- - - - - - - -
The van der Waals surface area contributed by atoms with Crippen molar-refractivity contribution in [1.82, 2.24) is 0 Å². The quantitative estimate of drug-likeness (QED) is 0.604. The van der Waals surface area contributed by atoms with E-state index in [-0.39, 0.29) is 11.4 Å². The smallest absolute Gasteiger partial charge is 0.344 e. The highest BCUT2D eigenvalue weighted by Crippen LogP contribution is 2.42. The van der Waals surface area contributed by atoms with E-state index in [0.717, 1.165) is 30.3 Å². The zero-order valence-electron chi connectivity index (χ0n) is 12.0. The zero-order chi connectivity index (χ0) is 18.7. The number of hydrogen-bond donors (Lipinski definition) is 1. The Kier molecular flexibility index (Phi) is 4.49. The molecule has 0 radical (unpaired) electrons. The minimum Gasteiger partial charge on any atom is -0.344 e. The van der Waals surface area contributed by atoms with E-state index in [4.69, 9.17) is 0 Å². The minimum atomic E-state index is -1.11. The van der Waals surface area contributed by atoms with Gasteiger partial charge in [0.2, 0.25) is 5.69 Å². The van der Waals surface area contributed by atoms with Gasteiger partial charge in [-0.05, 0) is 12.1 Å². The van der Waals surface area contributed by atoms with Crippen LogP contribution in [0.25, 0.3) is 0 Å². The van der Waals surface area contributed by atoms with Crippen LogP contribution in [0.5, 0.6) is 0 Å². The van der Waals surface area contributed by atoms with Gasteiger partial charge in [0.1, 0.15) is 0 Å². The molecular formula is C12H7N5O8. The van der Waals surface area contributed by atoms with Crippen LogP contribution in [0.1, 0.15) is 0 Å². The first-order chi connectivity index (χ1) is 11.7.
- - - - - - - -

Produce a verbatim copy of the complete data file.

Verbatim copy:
The van der Waals surface area contributed by atoms with Crippen molar-refractivity contribution in [1.82, 2.24) is 0 Å². The quantitative estimate of drug-likeness (QED) is 0.604. The van der Waals surface area contributed by atoms with E-state index in [-0.39, 0.29) is 11.4 Å². The smallest absolute Gasteiger partial charge is 0.344 e. The highest BCUT2D eigenvalue weighted by Crippen LogP contribution is 2.42. The van der Waals surface area contributed by atoms with E-state index in [0.717, 1.165) is 30.3 Å². The zero-order valence-electron chi connectivity index (χ0n) is 12.0. The zero-order chi connectivity index (χ0) is 18.7. The number of hydrogen-bond donors (Lipinski definition) is 1. The Kier molecular flexibility index (Phi) is 4.49. The molecule has 0 radical (unpaired) electrons. The minimum Gasteiger partial charge on any atom is -0.344 e. The van der Waals surface area contributed by atoms with E-state index in [4.69, 9.17) is 0 Å². The minimum atomic E-state index is -1.11. The van der Waals surface area contributed by atoms with Gasteiger partial charge in [0.2, 0.25) is 5.69 Å². The van der Waals surface area contributed by atoms with Gasteiger partial charge in [-0.05, 0) is 12.1 Å². The van der Waals surface area contributed by atoms with Crippen LogP contribution in [0.25, 0.3) is 0 Å². The van der Waals surface area contributed by atoms with Crippen LogP contribution in [0.5, 0.6) is 0 Å². The van der Waals surface area contributed by atoms with Gasteiger partial charge in [0.1, 0.15) is 0 Å². The molecular formula is C12H7N5O8. The van der Waals surface area contributed by atoms with Crippen LogP contribution in [0.1, 0.15) is 0 Å². The first-order chi connectivity index (χ1) is 11.7.